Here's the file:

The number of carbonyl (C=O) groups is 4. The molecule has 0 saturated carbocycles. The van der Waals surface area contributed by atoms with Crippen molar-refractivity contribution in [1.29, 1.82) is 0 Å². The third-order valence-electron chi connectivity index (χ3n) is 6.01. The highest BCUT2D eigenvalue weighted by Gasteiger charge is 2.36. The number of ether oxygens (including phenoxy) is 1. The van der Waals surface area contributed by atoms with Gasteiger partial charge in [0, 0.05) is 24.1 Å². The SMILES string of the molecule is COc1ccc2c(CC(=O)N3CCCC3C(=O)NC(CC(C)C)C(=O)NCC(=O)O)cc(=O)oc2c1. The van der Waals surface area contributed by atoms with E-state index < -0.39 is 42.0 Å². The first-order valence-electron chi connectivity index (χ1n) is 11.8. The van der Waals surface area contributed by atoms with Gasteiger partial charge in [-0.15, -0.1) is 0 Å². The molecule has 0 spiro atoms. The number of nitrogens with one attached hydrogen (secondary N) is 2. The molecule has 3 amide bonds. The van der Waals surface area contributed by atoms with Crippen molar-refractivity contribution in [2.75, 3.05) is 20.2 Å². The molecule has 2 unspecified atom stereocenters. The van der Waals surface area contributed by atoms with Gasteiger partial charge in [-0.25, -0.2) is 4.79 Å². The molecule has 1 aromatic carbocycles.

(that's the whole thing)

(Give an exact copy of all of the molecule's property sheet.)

The number of carbonyl (C=O) groups is 4. The molecule has 0 saturated carbocycles. The van der Waals surface area contributed by atoms with Crippen molar-refractivity contribution in [1.29, 1.82) is 0 Å². The third-order valence-electron chi connectivity index (χ3n) is 6.01. The highest BCUT2D eigenvalue weighted by Gasteiger charge is 2.36. The number of ether oxygens (including phenoxy) is 1. The van der Waals surface area contributed by atoms with Gasteiger partial charge in [0, 0.05) is 24.1 Å². The SMILES string of the molecule is COc1ccc2c(CC(=O)N3CCCC3C(=O)NC(CC(C)C)C(=O)NCC(=O)O)cc(=O)oc2c1. The van der Waals surface area contributed by atoms with E-state index < -0.39 is 42.0 Å². The first-order valence-electron chi connectivity index (χ1n) is 11.8. The van der Waals surface area contributed by atoms with Gasteiger partial charge in [-0.15, -0.1) is 0 Å². The molecule has 0 spiro atoms. The number of nitrogens with one attached hydrogen (secondary N) is 2. The molecule has 3 amide bonds. The van der Waals surface area contributed by atoms with Crippen molar-refractivity contribution in [2.75, 3.05) is 20.2 Å². The molecule has 2 unspecified atom stereocenters. The van der Waals surface area contributed by atoms with Gasteiger partial charge in [-0.25, -0.2) is 4.79 Å². The molecule has 1 aromatic carbocycles.